The 1929 Great Depression in the States had a global impact, and most prominently on Germany. Such were the conditions that enabled Hitler to rise to power - Germany was struggling so much there was no real leader at that time, and there was a struggle for that role. In the times of the Great Depression, the Nazi
How far were the consequences of the German inflation disastrous for Germany in 1923? (30 marks) The impact of hyperinflation was huge and caused havoc all across Germany. It has been claimed that the worst consequence of the inflation was the damage done to the German middle class. Inflation occurred as a result of a number of events including passive resistance, Germany’s debts from war reparations forcing Germany to continue to borrow more and more money. Germany was bankrupted after WW1 and robbed of its ability to feed itself and pay war reparations without printing money.
The Tariff placed high taxes on imports leading to a decline in international trade. The United States held many loans with European countries that began to default. Reduction in international market spending in the US, coupled with the high tariffs placed on foreign countries led to unemployment abroad and foreign countries were forced to impose their own tariffs on other countries (Kelly, n.d.). The Great Depression was perhaps most devastating to the individual and family. The Depression was recorded to have decreased the marriage rate which helped lead to a decline in the birth rate.
The crisis also caused a decline in exports and productions as the demand for exports collapsed and the world trade slumped for Germany. This also concluded in huge unemployment and lowering wages. The result of the German industry was they could no longer pay it’s way. Without over sea’s loads and with its export trade falling bankruptcies increased dramatically. This couldn’t have come at a better time for the Nazi’s as because of this crisis the decline in support of the Weimar Republic decreased with the lack of confidence and underlying economic problems within Germany, he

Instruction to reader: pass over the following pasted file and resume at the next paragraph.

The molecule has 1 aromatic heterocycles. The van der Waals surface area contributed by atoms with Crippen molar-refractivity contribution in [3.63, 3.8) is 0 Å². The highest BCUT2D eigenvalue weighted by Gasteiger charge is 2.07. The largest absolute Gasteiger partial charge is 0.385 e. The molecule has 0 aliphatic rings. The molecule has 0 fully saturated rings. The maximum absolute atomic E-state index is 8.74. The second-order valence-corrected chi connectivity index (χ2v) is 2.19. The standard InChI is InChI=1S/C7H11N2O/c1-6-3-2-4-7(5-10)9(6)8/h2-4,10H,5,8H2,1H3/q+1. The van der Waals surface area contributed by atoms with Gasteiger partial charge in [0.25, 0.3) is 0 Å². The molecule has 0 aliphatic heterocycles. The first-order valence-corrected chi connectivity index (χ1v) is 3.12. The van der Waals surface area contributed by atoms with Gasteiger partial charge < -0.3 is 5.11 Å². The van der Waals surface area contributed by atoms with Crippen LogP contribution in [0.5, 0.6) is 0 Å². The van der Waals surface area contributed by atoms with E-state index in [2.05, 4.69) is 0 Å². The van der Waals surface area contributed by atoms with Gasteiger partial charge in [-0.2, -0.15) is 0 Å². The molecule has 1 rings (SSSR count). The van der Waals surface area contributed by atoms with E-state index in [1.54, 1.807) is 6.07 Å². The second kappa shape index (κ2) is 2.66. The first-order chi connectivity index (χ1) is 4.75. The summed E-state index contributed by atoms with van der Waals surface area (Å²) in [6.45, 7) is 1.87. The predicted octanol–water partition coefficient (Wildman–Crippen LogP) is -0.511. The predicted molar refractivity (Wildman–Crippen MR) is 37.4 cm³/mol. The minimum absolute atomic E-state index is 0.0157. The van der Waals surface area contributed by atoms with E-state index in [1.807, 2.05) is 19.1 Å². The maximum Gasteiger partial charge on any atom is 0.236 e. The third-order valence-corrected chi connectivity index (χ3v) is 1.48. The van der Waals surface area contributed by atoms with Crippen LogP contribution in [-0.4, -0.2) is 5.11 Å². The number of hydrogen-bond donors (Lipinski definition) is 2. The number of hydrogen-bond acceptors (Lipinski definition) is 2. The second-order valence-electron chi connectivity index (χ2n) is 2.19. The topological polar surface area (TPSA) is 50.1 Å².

Christopher Pavlat Econ- 305 11170-02 Professor Velázquez Causes of the 1929 Stock Market Crash Few economic crises match that of October 24, 1929. On that day America faced the worst stock market crash in its entire existence. Over the following month the stock market fell from its peak and spiraled toward the ground in flames. The booming New Era of the “Roaring Twenties” had seen America embrace a sense of prosperity and vast economic expansion. Consumption skyrocketed as Americans relished in the heyday of western capitalism.
The Wall Street Crash in 1929 was important in getting the Nazi’s into power because the crisis was catastrophic in Germany as it caused unemployment to increase to 3 million. Nearly everyone was affected by the unemployment. Since most of the unemployed were men, they could see no way to provide for their families. As the German democratic government was beginning to unravel as they were struggling to control the economy. This made people give up hope on the democracy as it was not working and caused people to resort to extremist groups which made the Nazis seem like they were the solution to the problem.
Wages in the industrial sector were not keeping up with huge increase in manufacture and profits. Stocks lost a huge amount of money in a single day. Investors who had borrowed money to buy stocks were particularly hard hit, as were the banks that had lent the money (Canadian History 1201). Therefore the stock market crash was a very big event that caused The Great Depression. There were many factors that caused the Great Depression.
Goebbels, their propaganda chief, was the man who brought Hitler into power from 1929 to 1933. All of this made the Nazis a huge force to reckon with come the beginning of the Second World War. The Great Depression was perhaps the biggest thing that helped the Nazis achieve power so rapidly. Hitler found Germany in a time of desperation and they needed hope. The Nazis injected that hope into Germany and chose a few victims to put the blame on so the people would have someone to blame for the catastrophes of what has happened.
How far do the levels of unemployment in the Weimar Republic explain the rise of the Nazis to power? One explanation of Hitler’s rise to power is to be found by analysing the relationship between unemployment in Germany and the votes received by the Nazi Party and as will be explained, there is a big relationship between them. In May 1924, the economic crisis in the Weimar Republic was at its height. Hyperinflation was rampant and unemployment stood at 2 million (13.5%), its peak for the period,. In this context the Nazis fought their first election and achieved a very creditable 32 seats in the Reichstag (6.7% of the total).
We inevitably saw the classical model challenged. John Maynard Keynes ideas caused a shift which saw the Keynesian model come into place in the late 1930s. For many economists, it was the Great Depression that helped the confirmation of Keynes’s ideas. For example, a sudden decrease in aggregate demand was thought that caused the macroeconomic problems. This caused a ‘Recessionary gap’ where a fall in aggregate demand took an economy from above its potential output to below its potential output.